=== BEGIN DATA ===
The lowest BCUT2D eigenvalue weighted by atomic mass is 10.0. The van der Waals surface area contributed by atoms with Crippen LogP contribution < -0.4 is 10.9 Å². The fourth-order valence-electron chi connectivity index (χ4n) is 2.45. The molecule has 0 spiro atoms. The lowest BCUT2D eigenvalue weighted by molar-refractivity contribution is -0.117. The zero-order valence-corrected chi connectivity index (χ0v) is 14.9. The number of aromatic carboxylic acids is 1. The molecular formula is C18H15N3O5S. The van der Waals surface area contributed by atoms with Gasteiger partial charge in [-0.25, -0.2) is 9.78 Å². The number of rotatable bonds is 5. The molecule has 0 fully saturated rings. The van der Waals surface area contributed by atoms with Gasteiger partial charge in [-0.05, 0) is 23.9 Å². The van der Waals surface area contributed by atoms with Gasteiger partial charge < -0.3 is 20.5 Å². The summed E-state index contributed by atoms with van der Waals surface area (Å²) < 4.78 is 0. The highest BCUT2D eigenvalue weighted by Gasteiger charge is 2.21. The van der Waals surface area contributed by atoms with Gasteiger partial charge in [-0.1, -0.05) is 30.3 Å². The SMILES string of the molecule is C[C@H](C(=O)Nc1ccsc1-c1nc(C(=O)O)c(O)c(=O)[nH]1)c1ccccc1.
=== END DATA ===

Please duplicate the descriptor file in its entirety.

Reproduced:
The lowest BCUT2D eigenvalue weighted by atomic mass is 10.0. The van der Waals surface area contributed by atoms with Crippen LogP contribution < -0.4 is 10.9 Å². The fourth-order valence-electron chi connectivity index (χ4n) is 2.45. The molecule has 0 spiro atoms. The lowest BCUT2D eigenvalue weighted by molar-refractivity contribution is -0.117. The zero-order valence-corrected chi connectivity index (χ0v) is 14.9. The number of aromatic carboxylic acids is 1. The molecular formula is C18H15N3O5S. The van der Waals surface area contributed by atoms with Gasteiger partial charge in [-0.25, -0.2) is 9.78 Å². The number of rotatable bonds is 5. The molecule has 0 fully saturated rings. The van der Waals surface area contributed by atoms with Gasteiger partial charge in [-0.05, 0) is 23.9 Å². The van der Waals surface area contributed by atoms with Gasteiger partial charge < -0.3 is 20.5 Å². The summed E-state index contributed by atoms with van der Waals surface area (Å²) < 4.78 is 0. The highest BCUT2D eigenvalue weighted by Gasteiger charge is 2.21. The van der Waals surface area contributed by atoms with Gasteiger partial charge in [-0.1, -0.05) is 30.3 Å². The SMILES string of the molecule is C[C@H](C(=O)Nc1ccsc1-c1nc(C(=O)O)c(O)c(=O)[nH]1)c1ccccc1.